I have a similar (even more complex) case recently and managed to solve the problem.
The short answer: use
ProxyCommand instead of agent forwarding.
The long story:
In my case four hosts are involved:
- Linux desktop in my office
- Linux VPN server somewhere on the Internet
- Linux home server in my apartment
- Linux laptop in my apartment
The router in my apartment gets no public address from the ISP, so home laptop and home servers are both behind double-NAT, no way I can do port forwarding or something because I cannot control ISP devices. For some reason, the home server is always connected to a VPN server with public address. This way I can
ssh -A into the VPN server, and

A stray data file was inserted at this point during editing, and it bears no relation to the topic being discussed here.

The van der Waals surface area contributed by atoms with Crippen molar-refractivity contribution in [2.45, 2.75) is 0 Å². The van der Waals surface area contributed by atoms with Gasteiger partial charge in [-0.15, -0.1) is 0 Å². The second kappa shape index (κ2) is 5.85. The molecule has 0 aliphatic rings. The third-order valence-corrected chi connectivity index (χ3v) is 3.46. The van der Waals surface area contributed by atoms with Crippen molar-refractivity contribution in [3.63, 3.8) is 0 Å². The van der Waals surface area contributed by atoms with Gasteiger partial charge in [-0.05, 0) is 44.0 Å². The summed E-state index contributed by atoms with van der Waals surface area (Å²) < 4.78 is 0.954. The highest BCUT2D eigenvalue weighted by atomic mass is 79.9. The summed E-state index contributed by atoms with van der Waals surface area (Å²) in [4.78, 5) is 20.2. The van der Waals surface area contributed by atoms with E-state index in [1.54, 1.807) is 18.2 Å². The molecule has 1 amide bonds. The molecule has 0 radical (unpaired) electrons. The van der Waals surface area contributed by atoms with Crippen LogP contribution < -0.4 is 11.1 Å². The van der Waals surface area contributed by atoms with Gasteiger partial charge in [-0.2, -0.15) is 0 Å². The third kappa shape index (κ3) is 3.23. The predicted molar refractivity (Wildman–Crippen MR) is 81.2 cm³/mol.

ssh -A into home server and finally
ssh into my home laptop.
But sometimes I need to transfer files. I do not want to
scp multiple times hop by hop.
ProxyCommand comes to rescue. Put these in the
# Host A is a VPN gateway with public address.
# Host B is a home server / gateway with no public address.
# It's connected to host A via VPN.
ProxyCommand ssh -W %h:%p a.example.org
# Host C is my home laptop.
ProxyCommand ssh -W %h:%p b.example.org
# vim: ft=sshconfig:
This could be indefinitely chained. You can keep chaining host D, host E, etc as long as your hosts have fast connections. There is no need to do
ssh -L or
ssh -D hop by hop manually and connect through non-standard ports. I can now do
ssh c.example.org directly from anywhere as long as I can connect to
a.example.org. Of course other SSH-based protocols like Rsync, SCP, SFTP, etc are automatically supported.